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the Wright brothers may have been the first to make a sustained,
controlled flight, they were just two among hundreds of brave men and
women who helped to give the world its wings during the earliest days of
aviation. Below are brief biographies of some of the most important
figures and, where available, resources and links where you can find more
information. In some cases, contributors have supplied expanded
biographies. Those are listed at the right and linked below.
Alfred F. Zahm built the first scientific wind tunnel in
America in 1901 at Catholic University, where he was a professor of
mathematics and engineering. It was 40 feet (12.2 meters) long and 6
feet (1.8 meters) square, and probably predated the Wright's 6-foot
(1.8 meters) wind tunnel by several months. With this tunnel he made
several significant discoveries concerning air friction that led to
the standard cigar-shaped fuselage still employed by aircraft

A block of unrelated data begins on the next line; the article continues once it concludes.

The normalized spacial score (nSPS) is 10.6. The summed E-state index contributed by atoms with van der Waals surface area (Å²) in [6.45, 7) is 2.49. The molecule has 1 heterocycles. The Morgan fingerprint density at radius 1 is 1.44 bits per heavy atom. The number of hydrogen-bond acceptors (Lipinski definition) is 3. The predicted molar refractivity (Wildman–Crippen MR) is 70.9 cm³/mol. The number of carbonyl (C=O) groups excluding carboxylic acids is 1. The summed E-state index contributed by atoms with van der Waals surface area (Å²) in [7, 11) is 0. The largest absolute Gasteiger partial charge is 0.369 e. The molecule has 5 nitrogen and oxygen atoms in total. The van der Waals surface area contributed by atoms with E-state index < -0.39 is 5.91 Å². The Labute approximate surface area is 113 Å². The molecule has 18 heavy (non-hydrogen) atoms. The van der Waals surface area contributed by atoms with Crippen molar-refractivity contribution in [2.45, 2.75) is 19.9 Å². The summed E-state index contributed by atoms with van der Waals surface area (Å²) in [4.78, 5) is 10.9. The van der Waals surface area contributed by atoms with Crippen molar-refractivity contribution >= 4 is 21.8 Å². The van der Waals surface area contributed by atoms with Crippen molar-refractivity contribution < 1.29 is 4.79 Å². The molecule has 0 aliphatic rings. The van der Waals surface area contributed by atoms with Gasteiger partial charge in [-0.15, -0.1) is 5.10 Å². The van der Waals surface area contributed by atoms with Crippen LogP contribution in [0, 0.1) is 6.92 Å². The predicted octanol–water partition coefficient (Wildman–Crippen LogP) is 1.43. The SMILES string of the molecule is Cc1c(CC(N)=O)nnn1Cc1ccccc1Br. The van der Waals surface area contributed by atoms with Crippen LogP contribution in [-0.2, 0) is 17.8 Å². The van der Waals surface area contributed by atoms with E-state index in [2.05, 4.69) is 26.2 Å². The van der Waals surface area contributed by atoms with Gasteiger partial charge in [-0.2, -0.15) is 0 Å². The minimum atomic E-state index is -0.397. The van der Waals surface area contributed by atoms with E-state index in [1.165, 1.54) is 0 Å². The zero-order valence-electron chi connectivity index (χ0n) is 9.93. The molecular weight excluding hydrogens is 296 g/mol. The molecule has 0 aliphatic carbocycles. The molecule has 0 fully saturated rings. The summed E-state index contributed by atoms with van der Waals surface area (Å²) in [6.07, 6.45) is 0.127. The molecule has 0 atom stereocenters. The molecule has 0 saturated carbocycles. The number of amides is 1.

designers. In 1907 and 1908, Zahm served briefly as the chief
engineer for the Curtiss Aeroplane Company, then helped to create a
national laboratory for aeronautical research. The National Advisory
Council on Aeronautics (NACA, later NASA) was partly due to his
efforts. He managed the U.S. Navy's aerodynamics lab from 1914 to
1915, then ran the Library of Congress aeronautical division from
1916 to 1946. His position at the LOC was formalized in 1929 as the
"Guggenheim Chair." Although his contributions to pioneer aviation
were many and notable, unfortunately he is best remembered for his
antagonistic relationship with the Wright brothers. He served as an
expert witness for Curtiss in the Wright vs. Curtiss patent
wars and wrote the 1914 Smithsonian report declaring the 1903
Langely Aerodrome to be the first airplane "capable" of
Alfred Francis Zahm.
Zahm's 1901 wind tunnel at Catholic University was capable of
generating an airstream up to 25 mph (40 kph).
Zahm in a "headless" Curtiss Model D. Note that the head (front
elevator) has only recently been removed. The supports for it are
still in place.
Some of the shapes tested by Zahm in his tunnel during his studies
on skin friction.